Seeking freedom for American protest songs

Ms Nora Guthrie says she wants control over her father’s song to prevent its exploitation.
Ms Nora Guthrie says she wants control over her father’s song to prevent its exploitation. PHOTO: NEW YORK TIMES

NEW YORK • The song has rung out at marches and vigils throughout the country over the past week: We Shall Overcome.

With its message of solidarity and hope and its legacy as a civil rights anthem, it has become a symbol of peaceful protest. Along with Woody Guthrie's This Land Is Your Land, it is so deeply woven into the country's fabric that it is considered an American treasure.

Both songs are considered private property, however, since each of them enjoys copyright protection. But that status could soon change, through a pair of lawsuits that seek to have the songs added to the public domain.

They would then join Happy Birthday To You, a formerly copyrighted classic recently ruled to be among the creative works available for any and all to use as they choose.

While money is at the heart of almost every copyright case, the lawsuits over the two songs also have a decidedly political tinge - they seek to decide who gets to co-opt the message of songs that were written in service of a particular point of view.

According to Ms Nora Guthrie, Woody Guthrie's daughter, having the copyright for This Land has let her prevent the song from being exploited in ways that her father - well known for his communist sympathies - would never have approved of, including what she said were attempted uses by former United States president Ronald Reagan, the National Rifle Association and the Ku Klux Klan.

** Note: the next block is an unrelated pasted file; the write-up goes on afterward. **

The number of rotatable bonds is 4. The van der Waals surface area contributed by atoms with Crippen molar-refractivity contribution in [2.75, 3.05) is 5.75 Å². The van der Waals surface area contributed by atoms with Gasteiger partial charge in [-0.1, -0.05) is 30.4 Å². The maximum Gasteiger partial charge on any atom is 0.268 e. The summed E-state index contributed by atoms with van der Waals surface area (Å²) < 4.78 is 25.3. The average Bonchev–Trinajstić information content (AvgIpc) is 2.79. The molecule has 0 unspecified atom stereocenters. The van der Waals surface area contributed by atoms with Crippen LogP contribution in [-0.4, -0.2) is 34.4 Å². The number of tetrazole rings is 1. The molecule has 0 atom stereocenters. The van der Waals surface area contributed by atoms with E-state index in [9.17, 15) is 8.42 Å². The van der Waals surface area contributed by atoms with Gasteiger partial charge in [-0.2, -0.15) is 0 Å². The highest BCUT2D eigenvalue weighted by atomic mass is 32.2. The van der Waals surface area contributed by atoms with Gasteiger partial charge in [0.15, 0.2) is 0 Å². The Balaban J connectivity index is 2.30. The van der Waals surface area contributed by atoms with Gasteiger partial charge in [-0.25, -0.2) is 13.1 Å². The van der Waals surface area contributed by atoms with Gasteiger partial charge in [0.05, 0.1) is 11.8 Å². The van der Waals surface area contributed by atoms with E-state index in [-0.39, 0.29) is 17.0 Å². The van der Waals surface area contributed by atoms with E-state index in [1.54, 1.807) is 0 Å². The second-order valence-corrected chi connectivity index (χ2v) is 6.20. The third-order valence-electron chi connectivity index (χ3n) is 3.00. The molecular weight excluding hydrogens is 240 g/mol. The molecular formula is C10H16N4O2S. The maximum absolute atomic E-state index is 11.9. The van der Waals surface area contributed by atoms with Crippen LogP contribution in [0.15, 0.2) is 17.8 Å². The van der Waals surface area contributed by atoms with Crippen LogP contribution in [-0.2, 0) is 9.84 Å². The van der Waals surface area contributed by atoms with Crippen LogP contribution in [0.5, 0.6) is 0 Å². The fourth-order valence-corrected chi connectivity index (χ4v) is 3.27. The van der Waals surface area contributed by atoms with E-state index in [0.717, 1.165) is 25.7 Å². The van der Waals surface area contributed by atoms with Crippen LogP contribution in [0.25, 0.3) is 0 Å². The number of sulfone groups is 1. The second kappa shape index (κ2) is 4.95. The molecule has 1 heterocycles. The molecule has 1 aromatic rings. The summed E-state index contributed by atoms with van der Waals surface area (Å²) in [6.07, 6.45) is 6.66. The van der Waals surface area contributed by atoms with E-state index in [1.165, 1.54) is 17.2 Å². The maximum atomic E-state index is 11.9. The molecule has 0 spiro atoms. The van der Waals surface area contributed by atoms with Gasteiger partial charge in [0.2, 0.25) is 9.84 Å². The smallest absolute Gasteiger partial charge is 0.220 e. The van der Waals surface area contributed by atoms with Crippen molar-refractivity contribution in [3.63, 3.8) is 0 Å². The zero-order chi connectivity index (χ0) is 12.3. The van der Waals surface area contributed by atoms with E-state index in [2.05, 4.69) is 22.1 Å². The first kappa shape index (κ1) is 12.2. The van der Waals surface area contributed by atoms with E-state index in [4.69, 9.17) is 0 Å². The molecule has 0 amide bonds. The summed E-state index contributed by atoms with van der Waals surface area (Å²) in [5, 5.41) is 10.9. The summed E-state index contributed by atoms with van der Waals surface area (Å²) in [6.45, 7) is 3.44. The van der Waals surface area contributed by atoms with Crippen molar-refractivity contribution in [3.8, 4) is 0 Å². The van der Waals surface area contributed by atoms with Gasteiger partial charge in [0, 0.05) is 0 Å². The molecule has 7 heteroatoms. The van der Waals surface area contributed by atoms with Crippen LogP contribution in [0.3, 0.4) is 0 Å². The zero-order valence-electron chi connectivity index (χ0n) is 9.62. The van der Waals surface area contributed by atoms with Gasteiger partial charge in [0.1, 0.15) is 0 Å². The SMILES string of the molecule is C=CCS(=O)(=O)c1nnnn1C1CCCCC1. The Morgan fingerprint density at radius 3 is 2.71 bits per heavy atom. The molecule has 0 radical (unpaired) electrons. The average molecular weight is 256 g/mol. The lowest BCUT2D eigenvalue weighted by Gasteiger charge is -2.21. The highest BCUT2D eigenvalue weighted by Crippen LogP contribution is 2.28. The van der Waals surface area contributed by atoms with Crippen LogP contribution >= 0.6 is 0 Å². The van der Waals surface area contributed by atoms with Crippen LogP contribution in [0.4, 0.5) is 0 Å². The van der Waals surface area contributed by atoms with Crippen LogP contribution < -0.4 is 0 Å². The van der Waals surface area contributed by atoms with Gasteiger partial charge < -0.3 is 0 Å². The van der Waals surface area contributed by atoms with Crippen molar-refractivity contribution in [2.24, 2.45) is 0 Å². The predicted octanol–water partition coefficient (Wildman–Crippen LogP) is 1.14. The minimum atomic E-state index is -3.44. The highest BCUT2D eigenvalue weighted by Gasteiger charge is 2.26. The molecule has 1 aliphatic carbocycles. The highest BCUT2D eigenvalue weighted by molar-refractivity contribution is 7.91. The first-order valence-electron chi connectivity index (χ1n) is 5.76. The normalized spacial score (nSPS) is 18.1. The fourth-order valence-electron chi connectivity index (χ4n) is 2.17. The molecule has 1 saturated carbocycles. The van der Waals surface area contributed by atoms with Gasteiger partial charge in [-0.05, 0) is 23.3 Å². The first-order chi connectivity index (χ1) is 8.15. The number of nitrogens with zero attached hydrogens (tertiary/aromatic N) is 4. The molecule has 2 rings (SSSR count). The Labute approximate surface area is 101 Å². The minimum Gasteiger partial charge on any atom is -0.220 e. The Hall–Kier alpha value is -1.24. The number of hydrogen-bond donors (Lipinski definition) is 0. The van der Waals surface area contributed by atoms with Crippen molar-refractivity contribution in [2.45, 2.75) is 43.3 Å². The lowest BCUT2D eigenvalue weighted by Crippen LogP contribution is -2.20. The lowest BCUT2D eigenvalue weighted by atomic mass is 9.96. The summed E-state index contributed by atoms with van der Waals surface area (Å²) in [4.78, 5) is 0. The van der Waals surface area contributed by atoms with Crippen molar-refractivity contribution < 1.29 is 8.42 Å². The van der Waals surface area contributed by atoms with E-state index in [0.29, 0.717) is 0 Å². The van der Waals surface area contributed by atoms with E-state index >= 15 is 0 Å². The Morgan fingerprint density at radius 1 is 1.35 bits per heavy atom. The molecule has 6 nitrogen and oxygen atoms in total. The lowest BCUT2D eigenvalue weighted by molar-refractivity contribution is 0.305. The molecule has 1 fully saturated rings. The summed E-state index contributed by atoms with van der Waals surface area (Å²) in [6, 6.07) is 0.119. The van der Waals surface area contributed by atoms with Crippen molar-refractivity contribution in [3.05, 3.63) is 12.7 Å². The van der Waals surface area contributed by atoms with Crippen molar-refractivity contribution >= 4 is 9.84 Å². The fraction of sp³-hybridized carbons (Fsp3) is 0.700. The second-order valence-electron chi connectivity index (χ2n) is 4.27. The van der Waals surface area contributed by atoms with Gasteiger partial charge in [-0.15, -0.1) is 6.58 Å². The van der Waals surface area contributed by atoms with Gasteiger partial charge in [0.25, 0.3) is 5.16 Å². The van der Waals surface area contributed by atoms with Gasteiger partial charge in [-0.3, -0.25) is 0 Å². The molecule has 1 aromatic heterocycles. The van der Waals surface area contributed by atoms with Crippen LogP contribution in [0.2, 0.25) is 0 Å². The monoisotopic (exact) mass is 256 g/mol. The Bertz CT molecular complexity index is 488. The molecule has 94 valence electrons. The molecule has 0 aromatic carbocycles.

"Our control of this song has nothing to do with financial gain," Ms Guthrie, the long-time keeper of her father's cultural legacy, said in an interview.

"It has to do with protecting it from Donald Trump, protecting it from the Ku Klux Klan, protecting it from all the evil forces out there."

Others see the fact these songs are copyrighted at all as anathema to the spirit in which they were created. Adding these songs to the public domain, where they could be freely adapted and built upon by new generations - and where they would generate no royalty payments - is "just part of the folk tradition", said Mr Mark C. Rifkin, a lawyer whose firm has represented the plaintiffs in all three suits.

"And I don't think Woody would be bothered by it at all."

Legal experts say that such cases show the difficulties in determining the proper limits of copyright, which is meant to encourage creators by giving them limited monopolies over their works. Yet the terms have gradually increased with the lobbying of corporate owners.

Mr Rifkin portrayed his firm's music copyright cases as each pitting a struggling artist against a "greedy corporation" that is misusing copyright.

"You've got David and Goliath," Mr Rifkin said. "We usually represent David, not Goliath."

That power dynamic is less clear with We Shall Overcome and This Land. Both are controlled by the Richmond Organization, a mid- sized publisher whose catalogue includes works by Woody Guthrie and Pete Seeger.

Ms Guthrie said she and the publisher refuse most commercial requests for This Land, whose copyright was registered in 1956.

Despite its fame, she said, the song earns less than some tracks on Mermaid Avenue, the 1998 album in which Billy Bragg and Wilco set Woody Guthrie lyrics to new music.

"The joke is that they can never make money off of Woody," she said of the Richmond Organization. "All the requests we get for This Land, whether to show it in a popcorn commercial, a diaper commercial, to really exploit it if we want to - we always say no."


A version of this article appeared in the print edition of The Straits Times on July 14, 2016, with the headline 'Seeking freedom for American protest songs'. Print Edition | Subscribe